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Re: Bulldozers Uproot Community Gardens -- N.Y. Times

Posted by Anna on June 29, 1999 at 13:01:00:

In Reply to: Bulldozers Uproot Community Gardens -- N.Y. Times posted by Mark Smith on June 29, 1999 at 10:38:57:

: Another story about New York City's sudden bulldozing of community gardens, this one from The New York Times, Tuesday, June 29th:


: You can also click on the link below, but you have to be registered with The New York Times to read the paper online. Registration is free. If anyone (HINT: Anna) would like to copy and paste the Times article, please feel free to do so.


This is mostly a human interest piece, with very little factual data. The NY Daily News article is actually clearer (!).
Here are excerpts:

A community garden at 219 West 122d Street tended
by Worley and others was razed Monday afternoon.
Called the Harmony Garden, it and other nearby
gardens are to become the site of low- and
middle-income housing to be built by the New York City
Housing Partnership.

Harmony and three other nearby gardens were cleared
from their sites Monday, and two others are expected
to be razed Tuesday. They and four others bulldozed
over the winter are to be combined with other vacant
lots to create housing sites for 112 families at a cost of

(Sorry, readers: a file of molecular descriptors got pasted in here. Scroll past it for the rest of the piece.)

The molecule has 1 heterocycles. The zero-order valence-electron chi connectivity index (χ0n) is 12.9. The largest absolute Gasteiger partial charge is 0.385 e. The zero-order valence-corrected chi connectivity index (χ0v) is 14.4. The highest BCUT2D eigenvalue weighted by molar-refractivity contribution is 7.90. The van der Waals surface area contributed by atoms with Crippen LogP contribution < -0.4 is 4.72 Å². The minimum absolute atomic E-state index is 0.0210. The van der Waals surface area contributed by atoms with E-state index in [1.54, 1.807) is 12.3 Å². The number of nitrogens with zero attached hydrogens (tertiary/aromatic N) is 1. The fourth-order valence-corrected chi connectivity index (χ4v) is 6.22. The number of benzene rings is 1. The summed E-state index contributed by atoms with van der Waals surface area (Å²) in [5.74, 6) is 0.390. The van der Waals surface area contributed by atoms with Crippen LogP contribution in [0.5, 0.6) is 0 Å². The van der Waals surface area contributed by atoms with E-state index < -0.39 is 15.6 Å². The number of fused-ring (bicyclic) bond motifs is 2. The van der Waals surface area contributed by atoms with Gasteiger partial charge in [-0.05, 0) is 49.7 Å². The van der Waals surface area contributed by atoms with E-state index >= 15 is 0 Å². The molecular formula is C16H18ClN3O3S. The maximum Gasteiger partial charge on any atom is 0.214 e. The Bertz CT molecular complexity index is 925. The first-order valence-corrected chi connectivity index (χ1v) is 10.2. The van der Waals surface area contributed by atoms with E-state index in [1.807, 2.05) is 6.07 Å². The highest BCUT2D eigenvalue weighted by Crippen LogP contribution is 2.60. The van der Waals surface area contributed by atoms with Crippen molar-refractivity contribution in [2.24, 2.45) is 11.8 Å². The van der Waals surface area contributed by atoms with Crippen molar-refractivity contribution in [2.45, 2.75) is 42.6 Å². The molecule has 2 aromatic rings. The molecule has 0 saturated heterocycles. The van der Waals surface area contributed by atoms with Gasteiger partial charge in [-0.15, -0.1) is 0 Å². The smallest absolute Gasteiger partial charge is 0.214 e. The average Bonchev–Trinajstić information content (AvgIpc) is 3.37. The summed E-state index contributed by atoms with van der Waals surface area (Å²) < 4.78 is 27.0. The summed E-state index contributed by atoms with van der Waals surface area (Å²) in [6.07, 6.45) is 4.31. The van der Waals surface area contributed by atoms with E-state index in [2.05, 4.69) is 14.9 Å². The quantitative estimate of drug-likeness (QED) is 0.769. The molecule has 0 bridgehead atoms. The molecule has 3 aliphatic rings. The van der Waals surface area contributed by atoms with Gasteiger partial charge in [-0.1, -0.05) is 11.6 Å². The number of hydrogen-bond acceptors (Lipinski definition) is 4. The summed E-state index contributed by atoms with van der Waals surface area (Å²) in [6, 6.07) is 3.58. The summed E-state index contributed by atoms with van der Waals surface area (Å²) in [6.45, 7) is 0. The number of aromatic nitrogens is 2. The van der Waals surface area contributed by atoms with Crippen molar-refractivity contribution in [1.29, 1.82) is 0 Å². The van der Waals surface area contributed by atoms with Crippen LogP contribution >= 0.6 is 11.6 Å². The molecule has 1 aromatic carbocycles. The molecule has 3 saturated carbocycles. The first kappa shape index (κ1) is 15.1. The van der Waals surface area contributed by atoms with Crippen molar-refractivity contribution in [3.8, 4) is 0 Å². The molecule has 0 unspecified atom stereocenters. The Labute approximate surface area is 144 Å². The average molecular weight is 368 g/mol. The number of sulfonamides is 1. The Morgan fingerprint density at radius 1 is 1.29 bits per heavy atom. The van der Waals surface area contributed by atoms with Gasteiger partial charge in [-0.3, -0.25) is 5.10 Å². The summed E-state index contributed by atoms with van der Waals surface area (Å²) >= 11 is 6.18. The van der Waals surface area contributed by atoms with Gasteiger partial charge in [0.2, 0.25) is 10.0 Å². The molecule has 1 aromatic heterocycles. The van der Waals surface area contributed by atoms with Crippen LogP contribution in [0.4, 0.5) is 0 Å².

$18.8 million.

The partnership has the approvals and funds to build
41 two- or three-family houses, for a total of 112 units.
Buyers are expected to rent out the additional units to
help pay mortgages, said Carol Adams, a
spokeswoman for the city's Housing Preservation and
Development Department, which oversees community

The two-family houses will sell for an estimated
$300,000 and are intended for buyers making less than
$48,000 a year, she said. Subsidies from the state and
the city are available for the down payment and
mortgage payments.

The three-family houses will sell for an estimated
$320,000 and are intended for buyers making under
$35,000. The required income for three-family units is
lower since they will generate more rent money, Adams

The city has long negotiated single deals to sell
gardens to developers of low- and middle-income
housing. The deal for the sites being cleared Monday
is three years old. But the gardeners at Harmony have
fought back with a lawsuit, which is under appeal.

On Friday, they were told that the garden's destruction
was imminent.

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